is cementing its position as a vital stepping stone to a presidential
nomination, with the GOP hopefuls -- and the Super PACS supporting their
efforts -- pouring buckets of money into the state's TV stations for air time.
As was the case in Iowa earlier
this month, the money is coming in fast, furious -- and late.
An estimated $11 million will be spent in political advertising on television
in the state-not far off the $13.5 million spent in 2008, when both parties had
nominations up for grabs. "Two weeks ago, it was probably a million.
There's been a lot of activity the last two weeks," says Bob Romine,
president and GM of WSPA Greenville-Spartanburg. "We anticipated $4
million, $5 million, maybe $6 million, and it's almost double that."
General Managers in the state said Rick Perry, determined to inject vitality
into his candidacy after poor showings in Iowa
and New Hampshire, spent big on
television in December. Everyone else got on board around New Year's. Local TV
execs in the state say Mitt Romney's Super PAC may have a slim lead over Ron
Paul's camp in terms of spending.
Stations are enjoying the largess. "The truth is, it's exceeded everyone's
expectations," says Donita Todd, VP and GM at WIS Columbia. "We got a
tiny bit in December, but the last three weeks have just been insane. We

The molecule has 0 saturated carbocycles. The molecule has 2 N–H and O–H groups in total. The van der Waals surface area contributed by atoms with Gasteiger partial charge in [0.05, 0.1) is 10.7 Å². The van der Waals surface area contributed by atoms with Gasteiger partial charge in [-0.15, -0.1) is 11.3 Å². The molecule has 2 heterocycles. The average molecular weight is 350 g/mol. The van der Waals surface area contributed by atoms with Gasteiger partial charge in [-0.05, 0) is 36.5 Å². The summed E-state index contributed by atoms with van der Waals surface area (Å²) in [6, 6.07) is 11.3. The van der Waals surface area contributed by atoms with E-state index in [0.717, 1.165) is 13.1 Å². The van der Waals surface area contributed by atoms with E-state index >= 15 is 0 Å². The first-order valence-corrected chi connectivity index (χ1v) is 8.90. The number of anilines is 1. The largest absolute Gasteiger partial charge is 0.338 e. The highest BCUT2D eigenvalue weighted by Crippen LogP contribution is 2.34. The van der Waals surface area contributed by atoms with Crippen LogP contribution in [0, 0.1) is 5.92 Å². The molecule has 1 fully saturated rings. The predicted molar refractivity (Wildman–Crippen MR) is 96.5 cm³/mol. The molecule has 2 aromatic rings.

went from 0 to 60 in the last three weeks."
As many as five candidates and seven Super PACS are on television in South
Carolina, in advance of the Jan. 21 primary. Stations
in Columbia, the capital, look to
get around $1.7 million. Local TV execs there say Romney and Perry are on Fox
News Channel statewide as well.
Charleston has gotten a healthy
taste too, and from at least one unlikely source. Leader WCSC had banked around
$625,000 in political this month through Jan. 17, with a fraction of that
coming from locally reared funnyman Stephen Colbert's "The Definitely Not
Coordinated With Stephen Colbert Super PAC."
Rita Littles Scott, WCSC VP and GM, says the series of spots, poking fun at
Romney (that ad is called "Attack in B Minor For Strings") and even
Herman Cain, run through Jan. 19. She says the buy was for less than $10,000.
Littles Scott suspects the CBS affiliate's place in the DMA No. 98 pecking
order was a factor in being singled out by the Colbert Report host. "We are the No. 1 station in the
market," she says. "I'm glad he chose this station."
(A press release from Colbert's camp quipped that the "major ad buy will
blanket South Carolina from Charleston
all the way to North Charleston.")
The ads were uncharacteristically negative in Iowa,
and the messaging is even nastier in South Carolina.
Kantar Media says the past week's political ads in South
Carolina were 54% positive and 46% negative, but
those in the state suggest their own viewing experience tells a different, and
"I haven't seen a positive one," says Romine. "Seriously, I
Todd agrees that it's been "all negative" in Columbia.
The Republican playing field will be a whole lot clearer after the South
Carolina votes are tallied Jan. 21. While the Palmetto
State has long been a pivotal
primary market, the political spending this time around shows just how
significant the state has become.
"No GOP candidate has survived without winning South
Carolina," says Todd. "It's critical, so
everyone's spending a lot."